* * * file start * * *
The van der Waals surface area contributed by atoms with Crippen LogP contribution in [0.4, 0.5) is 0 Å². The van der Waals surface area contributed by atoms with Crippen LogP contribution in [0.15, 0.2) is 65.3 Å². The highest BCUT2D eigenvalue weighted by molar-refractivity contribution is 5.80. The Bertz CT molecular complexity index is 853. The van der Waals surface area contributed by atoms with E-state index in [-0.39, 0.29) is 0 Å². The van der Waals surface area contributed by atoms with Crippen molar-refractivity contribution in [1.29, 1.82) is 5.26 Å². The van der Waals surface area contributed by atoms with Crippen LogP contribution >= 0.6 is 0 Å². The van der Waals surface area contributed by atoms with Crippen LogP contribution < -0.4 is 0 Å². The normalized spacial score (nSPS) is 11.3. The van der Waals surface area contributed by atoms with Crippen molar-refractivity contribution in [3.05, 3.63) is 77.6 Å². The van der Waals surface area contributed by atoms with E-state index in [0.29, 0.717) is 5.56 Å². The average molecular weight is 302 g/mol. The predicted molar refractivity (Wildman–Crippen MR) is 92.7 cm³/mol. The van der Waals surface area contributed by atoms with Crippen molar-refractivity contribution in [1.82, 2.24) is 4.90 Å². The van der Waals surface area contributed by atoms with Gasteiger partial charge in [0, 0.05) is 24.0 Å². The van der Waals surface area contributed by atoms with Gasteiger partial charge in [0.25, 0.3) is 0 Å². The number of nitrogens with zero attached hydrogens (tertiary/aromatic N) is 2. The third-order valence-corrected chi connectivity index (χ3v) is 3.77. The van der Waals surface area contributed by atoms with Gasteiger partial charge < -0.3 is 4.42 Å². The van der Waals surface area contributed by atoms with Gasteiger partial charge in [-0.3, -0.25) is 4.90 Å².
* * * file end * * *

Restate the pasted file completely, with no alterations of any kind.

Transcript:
The van der Waals surface area contributed by atoms with Crippen LogP contribution in [0.4, 0.5) is 0 Å². The van der Waals surface area contributed by atoms with Crippen LogP contribution in [0.15, 0.2) is 65.3 Å². The highest BCUT2D eigenvalue weighted by molar-refractivity contribution is 5.80. The Bertz CT molecular complexity index is 853. The van der Waals surface area contributed by atoms with E-state index in [-0.39, 0.29) is 0 Å². The van der Waals surface area contributed by atoms with Crippen molar-refractivity contribution in [1.29, 1.82) is 5.26 Å². The van der Waals surface area contributed by atoms with Crippen LogP contribution >= 0.6 is 0 Å². The van der Waals surface area contributed by atoms with Crippen LogP contribution < -0.4 is 0 Å². The normalized spacial score (nSPS) is 11.3. The van der Waals surface area contributed by atoms with Crippen molar-refractivity contribution in [3.05, 3.63) is 77.6 Å². The van der Waals surface area contributed by atoms with E-state index in [0.29, 0.717) is 5.56 Å². The average molecular weight is 302 g/mol. The predicted molar refractivity (Wildman–Crippen MR) is 92.7 cm³/mol. The van der Waals surface area contributed by atoms with Crippen molar-refractivity contribution in [1.82, 2.24) is 4.90 Å². The van der Waals surface area contributed by atoms with Gasteiger partial charge in [0, 0.05) is 24.0 Å². The van der Waals surface area contributed by atoms with Gasteiger partial charge in [0.25, 0.3) is 0 Å². The number of nitrogens with zero attached hydrogens (tertiary/aromatic N) is 2. The third-order valence-corrected chi connectivity index (χ3v) is 3.77. The van der Waals surface area contributed by atoms with Gasteiger partial charge < -0.3 is 4.42 Å². The van der Waals surface area contributed by atoms with Gasteiger partial charge in [-0.3, -0.25) is 4.90 Å².